After I wrote this one I got some feedback saying how little is written about what happens after an affair is over and the marriage continues. It stuck with me, so this week I wrote a companion piece.
Stoking the embers
(c) 2005 by Mike Kimera
Waking to find my shy wife taking me deep into her mouth, I know her lover, the man who taught her this, has left her.
The first bruises he left on her breasts inflamed my envy. I, with my over-careful love of my perhaps-too-young wife, had never lit the fires her ungentle lover kindled.
Always, I met her shy lust with gratitude not the passion she craved, holding myself back, afraid to hurt what I cherished.
She looks up, a question in her eyes.
In answer, my fingers push roughly into her wet sex, stoking the embers he left behind.
The emotion here is regret turning into hope – similar to the first one but here the regret is for something not done. And that difference defines the piece and the relationship between husband and wife.
This piece is meant to be harder to read. It doesn’t have the clean lines of thought that the wife had. This is an older man who thinks in complex sentences that sit at a distance from direct experience.
The first sentence tells you he isn’t a straightforward man. What kind of man wakes from sleep to find his shy wife has him in her mouth, and reacts with neither pleasure nor surprise but with deductive logic? And what is implied both by the fact that he knew she had a lover and that he knows that she will only reach out to him like this if the lover has left? This is a man who thinks before he acts, and probably while he’s acting.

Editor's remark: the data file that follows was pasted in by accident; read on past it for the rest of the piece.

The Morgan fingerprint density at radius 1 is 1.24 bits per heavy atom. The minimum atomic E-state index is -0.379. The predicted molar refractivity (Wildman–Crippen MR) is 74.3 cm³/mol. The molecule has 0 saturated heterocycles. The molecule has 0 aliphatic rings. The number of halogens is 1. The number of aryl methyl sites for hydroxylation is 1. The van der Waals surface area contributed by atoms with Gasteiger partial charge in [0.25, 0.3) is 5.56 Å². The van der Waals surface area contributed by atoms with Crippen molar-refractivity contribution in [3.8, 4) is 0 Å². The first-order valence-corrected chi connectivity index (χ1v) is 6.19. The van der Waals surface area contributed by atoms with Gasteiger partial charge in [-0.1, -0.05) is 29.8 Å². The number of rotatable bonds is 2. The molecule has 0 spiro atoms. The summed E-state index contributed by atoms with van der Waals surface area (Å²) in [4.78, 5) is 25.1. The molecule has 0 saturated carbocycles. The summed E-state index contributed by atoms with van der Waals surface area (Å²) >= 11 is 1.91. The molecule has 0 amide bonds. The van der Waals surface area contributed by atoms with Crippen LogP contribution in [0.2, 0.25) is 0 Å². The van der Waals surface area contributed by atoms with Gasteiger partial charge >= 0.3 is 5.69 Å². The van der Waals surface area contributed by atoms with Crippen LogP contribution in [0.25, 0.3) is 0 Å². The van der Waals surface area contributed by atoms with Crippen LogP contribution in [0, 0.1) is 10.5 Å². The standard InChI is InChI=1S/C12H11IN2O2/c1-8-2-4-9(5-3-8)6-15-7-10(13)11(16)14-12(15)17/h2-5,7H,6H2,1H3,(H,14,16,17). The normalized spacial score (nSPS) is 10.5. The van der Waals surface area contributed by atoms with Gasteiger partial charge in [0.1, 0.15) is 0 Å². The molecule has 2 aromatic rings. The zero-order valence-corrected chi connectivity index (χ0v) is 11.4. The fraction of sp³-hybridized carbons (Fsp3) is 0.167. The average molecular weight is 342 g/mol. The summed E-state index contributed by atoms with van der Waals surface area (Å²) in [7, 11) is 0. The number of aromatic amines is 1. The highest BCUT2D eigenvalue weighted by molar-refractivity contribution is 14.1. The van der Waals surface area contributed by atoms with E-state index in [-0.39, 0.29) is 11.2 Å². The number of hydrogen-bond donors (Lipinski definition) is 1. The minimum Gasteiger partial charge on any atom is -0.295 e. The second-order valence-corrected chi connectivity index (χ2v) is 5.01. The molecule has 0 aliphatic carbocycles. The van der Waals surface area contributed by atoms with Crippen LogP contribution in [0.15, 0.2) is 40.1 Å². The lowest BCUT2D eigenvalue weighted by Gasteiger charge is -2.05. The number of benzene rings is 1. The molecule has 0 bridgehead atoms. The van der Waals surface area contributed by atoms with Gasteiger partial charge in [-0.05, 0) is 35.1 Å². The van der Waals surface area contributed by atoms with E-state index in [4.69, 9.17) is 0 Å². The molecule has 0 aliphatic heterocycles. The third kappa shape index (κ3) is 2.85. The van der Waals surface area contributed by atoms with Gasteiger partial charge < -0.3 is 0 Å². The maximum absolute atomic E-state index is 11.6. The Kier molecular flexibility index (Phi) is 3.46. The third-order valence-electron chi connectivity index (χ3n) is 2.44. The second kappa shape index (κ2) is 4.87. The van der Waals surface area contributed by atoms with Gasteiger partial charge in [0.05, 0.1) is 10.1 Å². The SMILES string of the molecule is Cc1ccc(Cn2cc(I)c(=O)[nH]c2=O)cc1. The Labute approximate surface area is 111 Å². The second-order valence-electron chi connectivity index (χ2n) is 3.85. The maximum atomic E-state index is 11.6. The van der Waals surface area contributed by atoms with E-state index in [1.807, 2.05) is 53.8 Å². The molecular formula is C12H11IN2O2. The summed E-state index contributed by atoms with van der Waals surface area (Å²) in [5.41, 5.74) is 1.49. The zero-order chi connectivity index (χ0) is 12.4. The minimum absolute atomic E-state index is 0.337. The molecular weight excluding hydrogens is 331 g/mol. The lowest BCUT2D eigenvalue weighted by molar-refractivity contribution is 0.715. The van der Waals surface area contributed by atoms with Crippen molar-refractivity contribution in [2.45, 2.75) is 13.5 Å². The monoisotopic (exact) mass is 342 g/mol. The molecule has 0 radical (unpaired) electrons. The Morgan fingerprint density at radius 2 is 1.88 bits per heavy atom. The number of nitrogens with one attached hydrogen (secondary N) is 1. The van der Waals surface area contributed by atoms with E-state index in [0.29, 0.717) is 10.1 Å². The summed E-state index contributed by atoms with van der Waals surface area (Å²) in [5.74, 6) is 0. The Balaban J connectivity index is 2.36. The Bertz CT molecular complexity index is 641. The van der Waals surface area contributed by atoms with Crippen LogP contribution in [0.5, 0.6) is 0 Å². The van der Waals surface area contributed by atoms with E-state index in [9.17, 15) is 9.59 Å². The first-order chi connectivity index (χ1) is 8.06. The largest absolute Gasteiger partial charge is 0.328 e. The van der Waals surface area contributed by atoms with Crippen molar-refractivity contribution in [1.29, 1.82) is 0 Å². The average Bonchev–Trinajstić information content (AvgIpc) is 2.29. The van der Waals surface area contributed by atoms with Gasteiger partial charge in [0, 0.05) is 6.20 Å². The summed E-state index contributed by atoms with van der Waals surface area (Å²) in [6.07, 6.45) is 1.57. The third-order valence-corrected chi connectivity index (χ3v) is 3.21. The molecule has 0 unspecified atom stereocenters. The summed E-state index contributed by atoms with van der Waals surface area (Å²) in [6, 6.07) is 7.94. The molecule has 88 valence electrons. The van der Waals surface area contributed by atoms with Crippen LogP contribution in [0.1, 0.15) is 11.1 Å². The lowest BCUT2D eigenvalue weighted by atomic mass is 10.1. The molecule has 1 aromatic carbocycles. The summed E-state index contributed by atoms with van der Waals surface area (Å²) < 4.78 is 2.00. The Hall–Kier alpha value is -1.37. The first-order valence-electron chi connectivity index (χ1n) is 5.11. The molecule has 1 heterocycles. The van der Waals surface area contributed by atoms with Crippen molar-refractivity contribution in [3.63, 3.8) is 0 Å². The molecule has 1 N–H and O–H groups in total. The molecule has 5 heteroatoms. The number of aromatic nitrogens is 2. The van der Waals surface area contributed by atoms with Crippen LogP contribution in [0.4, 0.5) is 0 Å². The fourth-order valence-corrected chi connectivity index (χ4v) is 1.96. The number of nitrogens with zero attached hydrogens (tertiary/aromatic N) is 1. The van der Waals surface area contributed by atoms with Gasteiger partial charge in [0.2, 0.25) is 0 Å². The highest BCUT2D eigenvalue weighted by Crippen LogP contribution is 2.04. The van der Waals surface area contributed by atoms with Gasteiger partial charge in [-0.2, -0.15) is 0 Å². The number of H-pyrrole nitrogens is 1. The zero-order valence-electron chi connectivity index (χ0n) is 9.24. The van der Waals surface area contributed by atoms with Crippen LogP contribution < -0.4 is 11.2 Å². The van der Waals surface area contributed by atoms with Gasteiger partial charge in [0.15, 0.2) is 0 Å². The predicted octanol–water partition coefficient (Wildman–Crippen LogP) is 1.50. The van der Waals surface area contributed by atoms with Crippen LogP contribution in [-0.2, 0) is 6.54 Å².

The second sentence then twists the reader a little. The bruises on the breasts, something that the woman “missed” in the first flasher, become the source of envy, not jealousy or concern or wrath.
The next sentence shows a man who expresses himself by what he is not or can not or does not “over-careful”, “Perhaps-too-young” “ungentle lover”
Then we get his view of why the sexual part of the marriage has failed – his fault not hers – no reproach for her having the affair, only to himself for creating the need for it.
The last two sentences move from past to present and finally this man finds his way from thought to action.
OK, so, any lessons learnt from this perhaps-over-long examination of 200 words of text? J
Here are a couple of takeaways:
Try out writing flashers. If you write nothing else in October, write at least one of these. It is an excellent way to focus your writing, especially your imagery and use of tenses.
Thanks for listening
For me at least, writing happens by feel. Analysis is strictly ex-post. But being able to do the analysis helps to sharpen what you know intuitively
Now, for those of you still reading, take a look at a couple more flashers and work out for yourself what makes them work (or what would make them work better).
© 2004 by Mike Kimera
I still lie on my side of our bed
curled ‘round your old shirt
scavenging your scent
sustaining my memory
I still feel your heat pressing into me
when I’m lying on my belly
letting my fingers
take your place
I still open my legs and offer my mound,
to your soft, skilled tongue,
trying to summon
a remembered caress
I still rage at you for leaving me alone,
gnawed at by fierce hungers
that you awoke
which never sleep
I still reach out for you when I wake
puzzled anew by your absence
slow to remember
your pointless death
(c) 2002 by Mike Kimera
My tongue lops his just spent seed from her swollen sex. It is a ritual with us: part blessing, part penance, part pleasure.
We have so many parts.
I was already his wife when we took her to our bed, believing ourselves predators, although she knew we were prey.
When I first shuddered to joy on her fingers, we all three knew I was hers forever.
My desire for her remains urgent, painful, insatiable.
She could have taken me away but she chose to stay with him, becoming our sole connection, our shared obsession, the hinge of our lust.